Over the last few decades, Indian women have done extremely well in the field of science, technology and research. However, during the pre-independence era, these fields were male-dominated and it was rare for women to take an interest or even pursue a career in the field of science. But, one such woman who broke all these societal stereotypes and went on to become a noted Indian Chemist was Asima Chatterjee.
Asima Chatterjee was born on September 23, 1917, in Calcutta. Her Father Indra Narayan Murthy was a doctor and was extremely supportive of Asima’s education at a time when girls were married off as soon as they stepped into adolescence. Asima’s father loved botany and this was where she developed her interest in medicine. She was an excellent student who completed her schooling in Calcutta and subsequently enrolled at Scottish Church College, University of Calcutta, and graduated with honours in chemistry in the year 1936. She went on to obtain a master’s degree in organic chemistry from the University of Calcutta, further completing a doctoral degree there in 1944. Her doctoral research focused on the chemistry of plant products and synthetic organic chemistry. During these days, she worked along with renowned chemists, Prafulla Chandra Ray and the famous physicist Satyendra Nath Bose. Additionally, she had research experience from the University of Wisconsin, Madison and Caltech and became the first Indian woman to earn a Doctorate in Science.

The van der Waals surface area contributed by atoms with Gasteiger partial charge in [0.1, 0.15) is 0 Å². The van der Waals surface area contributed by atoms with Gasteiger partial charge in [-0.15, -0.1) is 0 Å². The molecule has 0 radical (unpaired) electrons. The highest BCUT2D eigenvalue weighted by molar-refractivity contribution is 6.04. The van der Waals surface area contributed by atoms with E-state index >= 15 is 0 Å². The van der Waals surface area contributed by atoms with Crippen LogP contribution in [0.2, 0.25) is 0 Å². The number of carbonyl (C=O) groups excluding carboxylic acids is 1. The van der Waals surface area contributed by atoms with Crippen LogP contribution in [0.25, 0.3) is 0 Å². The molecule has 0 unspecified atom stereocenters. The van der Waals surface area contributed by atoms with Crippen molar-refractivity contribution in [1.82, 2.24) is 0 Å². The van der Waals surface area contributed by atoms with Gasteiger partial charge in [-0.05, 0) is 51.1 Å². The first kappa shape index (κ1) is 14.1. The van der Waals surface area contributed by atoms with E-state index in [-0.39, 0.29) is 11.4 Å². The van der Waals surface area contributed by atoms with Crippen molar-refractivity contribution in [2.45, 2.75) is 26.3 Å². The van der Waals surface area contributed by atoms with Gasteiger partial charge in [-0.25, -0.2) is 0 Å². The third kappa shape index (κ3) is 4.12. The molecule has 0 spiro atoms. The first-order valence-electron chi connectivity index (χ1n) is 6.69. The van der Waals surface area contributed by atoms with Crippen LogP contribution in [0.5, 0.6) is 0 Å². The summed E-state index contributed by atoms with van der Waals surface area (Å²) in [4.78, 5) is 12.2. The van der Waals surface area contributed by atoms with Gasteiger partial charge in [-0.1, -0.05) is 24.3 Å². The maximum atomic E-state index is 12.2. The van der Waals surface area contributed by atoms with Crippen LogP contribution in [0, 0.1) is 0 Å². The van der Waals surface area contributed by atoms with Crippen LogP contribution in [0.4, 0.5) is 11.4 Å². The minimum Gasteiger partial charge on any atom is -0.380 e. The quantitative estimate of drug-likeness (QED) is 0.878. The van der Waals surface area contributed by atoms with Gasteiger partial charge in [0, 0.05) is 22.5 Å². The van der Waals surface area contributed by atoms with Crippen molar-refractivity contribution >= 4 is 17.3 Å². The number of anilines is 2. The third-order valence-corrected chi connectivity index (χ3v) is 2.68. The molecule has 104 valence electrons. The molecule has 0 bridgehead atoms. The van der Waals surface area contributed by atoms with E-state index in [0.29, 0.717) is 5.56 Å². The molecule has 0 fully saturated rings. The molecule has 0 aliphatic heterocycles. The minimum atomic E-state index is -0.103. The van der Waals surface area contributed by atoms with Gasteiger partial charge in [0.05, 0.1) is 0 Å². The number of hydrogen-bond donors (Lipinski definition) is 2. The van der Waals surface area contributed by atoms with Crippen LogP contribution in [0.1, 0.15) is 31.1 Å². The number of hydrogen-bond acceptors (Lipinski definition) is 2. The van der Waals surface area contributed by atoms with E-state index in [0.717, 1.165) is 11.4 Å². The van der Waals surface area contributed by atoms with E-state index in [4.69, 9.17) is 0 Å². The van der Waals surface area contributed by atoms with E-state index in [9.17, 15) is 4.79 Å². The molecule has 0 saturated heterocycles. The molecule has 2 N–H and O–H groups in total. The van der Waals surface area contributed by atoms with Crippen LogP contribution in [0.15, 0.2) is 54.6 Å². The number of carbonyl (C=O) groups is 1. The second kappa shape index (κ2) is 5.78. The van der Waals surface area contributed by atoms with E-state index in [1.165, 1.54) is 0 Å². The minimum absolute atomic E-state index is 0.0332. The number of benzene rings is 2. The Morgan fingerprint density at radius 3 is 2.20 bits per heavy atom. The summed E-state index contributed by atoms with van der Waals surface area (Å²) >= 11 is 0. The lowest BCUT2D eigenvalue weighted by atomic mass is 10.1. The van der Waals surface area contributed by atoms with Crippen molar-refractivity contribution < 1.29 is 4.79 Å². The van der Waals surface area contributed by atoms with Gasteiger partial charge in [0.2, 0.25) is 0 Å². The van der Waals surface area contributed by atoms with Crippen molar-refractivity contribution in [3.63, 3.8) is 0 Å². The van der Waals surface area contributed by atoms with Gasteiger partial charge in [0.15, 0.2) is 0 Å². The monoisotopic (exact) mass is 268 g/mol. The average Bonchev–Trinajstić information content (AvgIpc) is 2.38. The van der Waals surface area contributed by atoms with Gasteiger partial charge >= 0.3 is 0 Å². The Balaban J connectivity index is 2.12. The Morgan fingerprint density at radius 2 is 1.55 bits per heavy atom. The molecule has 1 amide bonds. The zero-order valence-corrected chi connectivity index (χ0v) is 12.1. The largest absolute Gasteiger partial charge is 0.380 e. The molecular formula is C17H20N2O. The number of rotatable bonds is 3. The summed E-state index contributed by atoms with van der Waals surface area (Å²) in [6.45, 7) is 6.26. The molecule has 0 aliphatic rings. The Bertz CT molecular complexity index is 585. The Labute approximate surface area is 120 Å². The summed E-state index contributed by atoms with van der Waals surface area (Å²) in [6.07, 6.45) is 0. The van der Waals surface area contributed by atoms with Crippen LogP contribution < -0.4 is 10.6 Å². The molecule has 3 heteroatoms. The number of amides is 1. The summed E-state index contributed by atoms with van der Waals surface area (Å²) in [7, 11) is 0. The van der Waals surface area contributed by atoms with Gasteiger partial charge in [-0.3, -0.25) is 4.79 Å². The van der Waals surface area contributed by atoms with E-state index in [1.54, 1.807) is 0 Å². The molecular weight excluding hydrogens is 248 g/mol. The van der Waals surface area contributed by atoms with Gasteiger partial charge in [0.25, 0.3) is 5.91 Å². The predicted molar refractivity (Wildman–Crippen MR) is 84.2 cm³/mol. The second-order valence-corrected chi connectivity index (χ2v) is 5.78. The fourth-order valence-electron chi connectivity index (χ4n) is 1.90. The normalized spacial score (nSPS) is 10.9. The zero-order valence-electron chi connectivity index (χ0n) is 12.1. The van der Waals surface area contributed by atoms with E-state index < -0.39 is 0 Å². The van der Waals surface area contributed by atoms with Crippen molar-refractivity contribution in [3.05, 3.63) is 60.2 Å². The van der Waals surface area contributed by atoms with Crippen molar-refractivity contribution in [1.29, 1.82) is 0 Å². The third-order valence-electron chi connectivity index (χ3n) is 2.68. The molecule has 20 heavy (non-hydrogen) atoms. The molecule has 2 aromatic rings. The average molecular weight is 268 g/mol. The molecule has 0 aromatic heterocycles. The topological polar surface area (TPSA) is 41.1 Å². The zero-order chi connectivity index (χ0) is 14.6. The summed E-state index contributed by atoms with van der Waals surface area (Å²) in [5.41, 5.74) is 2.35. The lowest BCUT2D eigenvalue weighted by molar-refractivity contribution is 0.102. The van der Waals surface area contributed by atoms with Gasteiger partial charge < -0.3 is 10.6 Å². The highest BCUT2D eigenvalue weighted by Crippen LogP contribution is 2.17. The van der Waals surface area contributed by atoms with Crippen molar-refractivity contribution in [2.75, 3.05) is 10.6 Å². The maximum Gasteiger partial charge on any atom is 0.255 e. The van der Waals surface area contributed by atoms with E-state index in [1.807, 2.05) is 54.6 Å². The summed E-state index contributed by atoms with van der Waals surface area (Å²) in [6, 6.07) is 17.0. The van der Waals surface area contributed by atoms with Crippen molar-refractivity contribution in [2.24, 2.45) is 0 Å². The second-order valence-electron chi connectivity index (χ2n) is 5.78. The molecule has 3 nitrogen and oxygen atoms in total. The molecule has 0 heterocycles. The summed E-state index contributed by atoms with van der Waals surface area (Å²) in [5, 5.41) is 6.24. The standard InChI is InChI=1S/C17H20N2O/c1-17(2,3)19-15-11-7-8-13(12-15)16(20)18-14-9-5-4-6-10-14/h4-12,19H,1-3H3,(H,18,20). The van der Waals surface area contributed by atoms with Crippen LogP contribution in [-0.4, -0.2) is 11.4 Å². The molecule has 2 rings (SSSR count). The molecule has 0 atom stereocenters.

Asima Chatterjee dedicated most of her life to research. During this period of time, she came across a number of difficulties such as not being able to gather sufficient funds for her research work. However, she did not let these difficulties become setbacks, rather considered them her stepping stones towards a better tomorrow. Her most notable work in the field of chemistry includes her research on vinca development of antiepileptic and anti-malarial drugs. She dedicated 40 years of her time to research on cancer and anticancer growth drugs and studied a group of compounds called ‘alkaloids’ which even today are used in chemotherapy for cancer patients.
During her course of life, her groundbreaking work was widely recognized and she was conferred with several prestigious awards. In 1961 she became the first female recipient of the Shanti Swarup Bhatnagar award, in 1975 she was honoured with India’s highest award, Padma Bhushan and became the first female to be elected as the General President of the Indian Science Congress Association.
Her famous words were “I wish to work as long as I live”. Let us all continue to work with the same enthusiasm and zeal as that of Dr Asima Chatterjee strived toward a common goal of creating many more opportunities for young girls and women in the field of science, technology and research.